Posted  2 Nov, 2017 
In: Articles


Originally published September 22, 2017 on Pfenning’s Farms

By Jenn Pfenning

As a vegetable farmer, I talk a lot about vegetables. In fact, I get downright giddy about them sometimes. If you want to see me smile, just let me get my hands into soil or onto plants in the field. When surrounded by our fields or freshly harvested produce I can wax poetic about the flavour combinations of vegetables and seasonal foods and terroir to the point that people look at me funny.  That’s because I am passionate about food.  Good food.

The passion doesn’t end with great tasting food and nurturing beautiful, healthy soil. It carries on to the people whose hands work alongside mine.  The rest of the brilliant, talented and hardworking men and women who make up the Pfenning Pfarm Pfamily.

If you have been reading this blog, you will have read about the awesome Jamaican men who come every year to spend the season working beside us.  The program that brings them here every year is the Seasonal Agricultural Worker Program (SAWP). It has been in the news more in the last few years than ever before. Much of what has been reported has been negative. There are problems with the program and how it is regulated.

If there are so many problems, why not scrap it? End exploitation and discrimination by ending the program.  That is too simplistic. It is still a very important and valuable program for the many men and women who are employed through it. None of them would want to see it end. So we have to make it better.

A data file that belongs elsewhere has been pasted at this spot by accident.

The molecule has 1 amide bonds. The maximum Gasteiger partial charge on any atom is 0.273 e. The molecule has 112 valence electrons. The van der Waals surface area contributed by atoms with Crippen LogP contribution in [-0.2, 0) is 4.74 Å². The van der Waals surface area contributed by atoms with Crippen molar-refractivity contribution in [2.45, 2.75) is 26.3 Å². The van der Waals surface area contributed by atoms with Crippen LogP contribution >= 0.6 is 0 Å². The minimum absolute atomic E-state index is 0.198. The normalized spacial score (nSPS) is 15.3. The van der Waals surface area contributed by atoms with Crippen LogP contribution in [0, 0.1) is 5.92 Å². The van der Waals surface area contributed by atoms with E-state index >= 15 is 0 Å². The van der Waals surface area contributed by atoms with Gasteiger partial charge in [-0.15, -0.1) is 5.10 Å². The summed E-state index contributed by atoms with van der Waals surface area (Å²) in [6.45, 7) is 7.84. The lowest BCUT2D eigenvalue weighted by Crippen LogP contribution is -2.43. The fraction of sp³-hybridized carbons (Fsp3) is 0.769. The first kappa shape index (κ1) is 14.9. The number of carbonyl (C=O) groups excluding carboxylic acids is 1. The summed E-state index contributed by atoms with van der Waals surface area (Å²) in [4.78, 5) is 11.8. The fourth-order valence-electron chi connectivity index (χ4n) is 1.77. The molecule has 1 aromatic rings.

There are many people and groups who have been advocating for changes and presenting studies to explain why things need to change. It has not resulted in the broad-based program changes that would significantly improve the workers’ experiences in a meaningful way.

I think that is about to change.

Last year, we hosted an event called “Film on The Farm” to bring awareness to the situation. There was a series of events organised by Justicia for Migrant Workers (J4MW) and others. Documentaries and media attention have also helped to raise awareness of the issue. The list of people who should be credited here wouldn’t fit. Our small part in this has been to connect and communicate.

It began with friendship that grows from sharing work and breaking bread together. Our conversations with our own workers opened our eyes to the varied experience of being a SAWP worker. Through them we connected with workers on other farms.  It grew as we were talking with J4MW, the National Farmers Union, other farmers, politicians, individuals who care about how our society treats people and through many food justice conversations with many people.

As we share thoughts and ideas, we see connections.  What one group is doing may be served by connecting with others we have spoken with. Collectively we build on positive ideas for changes that can make the program live up to the often touted claim that it is an international model for the managed migration of seasonal agricultural labour. Losing this program is not a solution to the problems.

Last year the HUMA committee did a review and tabled a report in the House of Commons. Now, the HRSDC is beginning a thorough review of the Primary Agriculture Stream of the Temporary Foreign Worker Program.

Hope. The review is the beginning of hope. Hope that we can find a way to serve the needs of the workers to have dignified, respectful relationships with their employers that are protected by a regulatory framework that empowers them.

We look forward to many more years of rewarding and fruitful work alongside the men we have come to love as friends and brothers.

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